‘My favorite place in the world’: readers’ favorite beaches in Spain | Holidays in Spain

Win tip: Isla Canela beach, Huelva

Little known to British visitors, the 7km of golden sands of Isla Canela beach at the western end of the Costa de la Luz are an indulgent joy. This is where the Spaniards vacation, usually in the intense heat of July and August, but these golden sands are never crowded and the Atlantic breeze provides a welcome respite from Andalusian temperatures. The promenade is lined with Spanish chiringuitos (no Irish bars or “traditional English roasts” here), where you can pass the time sipping a cold drink or enjoying fried fish and Gamba al ajillo (prawns in garlic oil). There is even a summer cinema on the beach. Relax – it doesn’t get better than that.
Julia Edwards

A beach with a view… Sant Joan beach. Photography: Pep Roig/Alamy

It was 1980, and I think we were the only ones on the beach. I meticulously built 20 sand castles and planted a pine twig in each one. Then my father “accidentally” skimmed through them! Since then, I love this beach. There’s now a little shack bar – and, yes, more people – but what never changes is the view. Mountains to the left; the Coll Baix peak on the right; behind, the smell of pine; and, ahead, of course, the ever-changing blues of the Mediterranean. If you come in the morning (flat), take your snorkel; in the afternoon (waves), take a lilo or a bodyboard. Back in town, La Casa Gallega is ideal for evening tapas.
Anthony T.

Playa Mina, Camino del Faro, Alicante

Altea is a day trip from Benidorm or Alicante, and is best known for its old town. But an easy 6km bike ride south takes you to the Camino del Faro. This short cliff-top path passes through a nature reserve with spectacular views. About halfway there is a track from the road – it looks like a long rocky path down to the waters edge, but don’t be discouraged. If you hold on, you’ll find Playa Mina a sheltered cove with views of the city and very clear water. It’s deep enough to swim around the bay and get out on the rocks at different spots (wear swimming shoes). A few private companies do yacht tours here, so enjoy the smug feeling of arriving on foot.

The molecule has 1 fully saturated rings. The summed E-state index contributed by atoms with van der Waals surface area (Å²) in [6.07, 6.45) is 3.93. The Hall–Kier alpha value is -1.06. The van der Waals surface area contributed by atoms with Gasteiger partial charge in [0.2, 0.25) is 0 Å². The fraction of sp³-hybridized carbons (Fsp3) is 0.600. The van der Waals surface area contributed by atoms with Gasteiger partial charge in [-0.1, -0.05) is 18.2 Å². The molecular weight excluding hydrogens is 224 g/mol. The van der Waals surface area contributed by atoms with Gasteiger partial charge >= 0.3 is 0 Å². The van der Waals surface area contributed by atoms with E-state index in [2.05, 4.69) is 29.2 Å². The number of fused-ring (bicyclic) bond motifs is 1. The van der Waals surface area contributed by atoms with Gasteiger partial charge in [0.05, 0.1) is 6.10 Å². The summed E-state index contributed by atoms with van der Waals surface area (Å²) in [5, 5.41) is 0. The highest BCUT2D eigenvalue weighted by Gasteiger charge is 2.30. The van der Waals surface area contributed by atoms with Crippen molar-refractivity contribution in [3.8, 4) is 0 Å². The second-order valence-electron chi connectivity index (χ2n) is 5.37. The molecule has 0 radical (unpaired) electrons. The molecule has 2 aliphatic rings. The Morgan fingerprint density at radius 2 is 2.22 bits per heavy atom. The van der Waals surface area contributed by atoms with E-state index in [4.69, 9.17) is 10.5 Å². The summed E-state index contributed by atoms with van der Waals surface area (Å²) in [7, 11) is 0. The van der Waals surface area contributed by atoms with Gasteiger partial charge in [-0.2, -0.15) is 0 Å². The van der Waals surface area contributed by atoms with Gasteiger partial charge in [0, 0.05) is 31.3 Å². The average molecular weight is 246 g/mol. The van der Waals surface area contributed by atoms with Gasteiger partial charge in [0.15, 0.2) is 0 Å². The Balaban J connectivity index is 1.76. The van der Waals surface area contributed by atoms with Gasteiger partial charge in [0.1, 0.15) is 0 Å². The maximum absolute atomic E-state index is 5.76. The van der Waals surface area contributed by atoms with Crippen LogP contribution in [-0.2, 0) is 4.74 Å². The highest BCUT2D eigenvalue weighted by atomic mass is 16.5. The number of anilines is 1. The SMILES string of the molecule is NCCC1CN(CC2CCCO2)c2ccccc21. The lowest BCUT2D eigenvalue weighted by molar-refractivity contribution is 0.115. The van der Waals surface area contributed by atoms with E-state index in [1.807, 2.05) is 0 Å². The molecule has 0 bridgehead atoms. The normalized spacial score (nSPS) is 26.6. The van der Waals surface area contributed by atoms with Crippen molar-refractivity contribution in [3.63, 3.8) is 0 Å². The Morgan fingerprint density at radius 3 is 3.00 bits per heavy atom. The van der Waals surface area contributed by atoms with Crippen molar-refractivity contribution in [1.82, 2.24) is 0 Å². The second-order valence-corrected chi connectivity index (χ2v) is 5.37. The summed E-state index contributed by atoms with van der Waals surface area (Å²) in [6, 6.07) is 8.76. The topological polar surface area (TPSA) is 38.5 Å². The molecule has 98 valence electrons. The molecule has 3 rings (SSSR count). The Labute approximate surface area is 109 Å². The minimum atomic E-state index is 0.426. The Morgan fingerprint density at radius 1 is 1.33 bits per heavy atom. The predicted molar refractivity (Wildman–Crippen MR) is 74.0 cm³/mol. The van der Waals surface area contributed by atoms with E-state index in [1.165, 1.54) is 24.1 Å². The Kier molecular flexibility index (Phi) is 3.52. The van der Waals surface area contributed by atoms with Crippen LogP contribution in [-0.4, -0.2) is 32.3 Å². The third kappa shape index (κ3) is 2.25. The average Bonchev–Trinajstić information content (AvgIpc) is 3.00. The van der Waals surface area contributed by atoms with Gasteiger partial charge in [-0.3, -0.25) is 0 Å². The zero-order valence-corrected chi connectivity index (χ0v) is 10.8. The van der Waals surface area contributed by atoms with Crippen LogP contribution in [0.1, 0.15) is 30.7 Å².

Sarah Collings

Group of young men playing beach volleyball on the Arenal beach in Jávea on the Costa Blanca
‘Everyone is happy’ … Arenal beach in Jávea on the Costa Blanca. Photograph: Josie Elias/Alamy

Beautiful sandy beach perfect for families. The sea is shallow, ideal for swimming/paddling and is cleaned every evening. It’s still the atmosphere. Everybody is happy. There’s a mix of Spaniards and tourists from all over Europe, with tons of room for everyone, and the vibrant colors of the umbrellas on display. No skyscrapers here, just a wide esplanade with beach shops and wonderful cafes and artisan stalls. Always busy at 10pm with games and couples relaxing. Fabulous views of Cap de Sant Antoni at one end of the beach. Safe, too, with lifeguard patrols. Classy neighborhood but not expensive.

Sand dunes at Punta Paloma
Sand dunes at Punta Paloma. Photography: Ben Welsh/Getty Images

Punta Paloma is my favorite place in the world: a big dune with Sahara sand, from where you can see Africa. The beach is located near the small town of Tarifa where the food and views are amazing. Scuba diving, kite surfing, climbing or hiking are just some of the activities on offer. Southern Spain is a quality and cheap destination that does not suffer from the tourist overcrowding of other places.